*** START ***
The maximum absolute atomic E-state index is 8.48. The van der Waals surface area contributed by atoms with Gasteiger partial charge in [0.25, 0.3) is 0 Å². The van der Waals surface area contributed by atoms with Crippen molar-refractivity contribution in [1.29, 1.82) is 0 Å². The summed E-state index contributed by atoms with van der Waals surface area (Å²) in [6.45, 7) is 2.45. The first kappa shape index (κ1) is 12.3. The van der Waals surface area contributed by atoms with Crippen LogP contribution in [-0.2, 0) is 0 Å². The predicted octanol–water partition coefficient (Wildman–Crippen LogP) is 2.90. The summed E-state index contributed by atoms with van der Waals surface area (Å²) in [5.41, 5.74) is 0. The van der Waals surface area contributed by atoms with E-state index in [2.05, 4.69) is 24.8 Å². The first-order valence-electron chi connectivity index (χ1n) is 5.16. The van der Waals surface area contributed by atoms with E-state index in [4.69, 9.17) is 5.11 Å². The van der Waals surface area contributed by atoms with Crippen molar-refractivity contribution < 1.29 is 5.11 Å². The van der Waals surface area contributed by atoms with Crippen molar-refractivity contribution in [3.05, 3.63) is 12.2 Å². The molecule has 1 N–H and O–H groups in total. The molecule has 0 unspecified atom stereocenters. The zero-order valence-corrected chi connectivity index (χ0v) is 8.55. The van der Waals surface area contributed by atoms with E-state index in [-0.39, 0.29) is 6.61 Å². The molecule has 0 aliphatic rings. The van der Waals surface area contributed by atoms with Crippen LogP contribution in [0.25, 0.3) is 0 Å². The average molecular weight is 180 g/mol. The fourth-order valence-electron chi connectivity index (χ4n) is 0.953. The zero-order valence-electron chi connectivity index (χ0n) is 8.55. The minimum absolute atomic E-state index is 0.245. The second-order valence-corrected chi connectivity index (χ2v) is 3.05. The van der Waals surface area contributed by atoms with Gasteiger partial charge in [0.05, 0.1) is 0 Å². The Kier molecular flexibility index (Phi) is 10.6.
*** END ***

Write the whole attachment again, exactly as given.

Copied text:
The maximum absolute atomic E-state index is 8.48. The van der Waals surface area contributed by atoms with Gasteiger partial charge in [0.25, 0.3) is 0 Å². The van der Waals surface area contributed by atoms with Crippen molar-refractivity contribution in [1.29, 1.82) is 0 Å². The summed E-state index contributed by atoms with van der Waals surface area (Å²) in [6.45, 7) is 2.45. The first kappa shape index (κ1) is 12.3. The van der Waals surface area contributed by atoms with Crippen LogP contribution in [-0.2, 0) is 0 Å². The predicted octanol–water partition coefficient (Wildman–Crippen LogP) is 2.90. The summed E-state index contributed by atoms with van der Waals surface area (Å²) in [5.41, 5.74) is 0. The van der Waals surface area contributed by atoms with E-state index in [2.05, 4.69) is 24.8 Å². The first-order valence-electron chi connectivity index (χ1n) is 5.16. The van der Waals surface area contributed by atoms with E-state index in [4.69, 9.17) is 5.11 Å². The van der Waals surface area contributed by atoms with Crippen molar-refractivity contribution < 1.29 is 5.11 Å². The van der Waals surface area contributed by atoms with Crippen molar-refractivity contribution in [3.05, 3.63) is 12.2 Å². The molecule has 1 N–H and O–H groups in total. The molecule has 0 unspecified atom stereocenters. The zero-order valence-corrected chi connectivity index (χ0v) is 8.55. The van der Waals surface area contributed by atoms with E-state index in [-0.39, 0.29) is 6.61 Å². The molecule has 0 aliphatic rings. The van der Waals surface area contributed by atoms with Crippen LogP contribution in [0.25, 0.3) is 0 Å². The average molecular weight is 180 g/mol. The fourth-order valence-electron chi connectivity index (χ4n) is 0.953. The zero-order valence-electron chi connectivity index (χ0n) is 8.55. The minimum absolute atomic E-state index is 0.245. The second-order valence-corrected chi connectivity index (χ2v) is 3.05. The van der Waals surface area contributed by atoms with Gasteiger partial charge in [0.05, 0.1) is 0 Å². The Kier molecular flexibility index (Phi) is 10.6.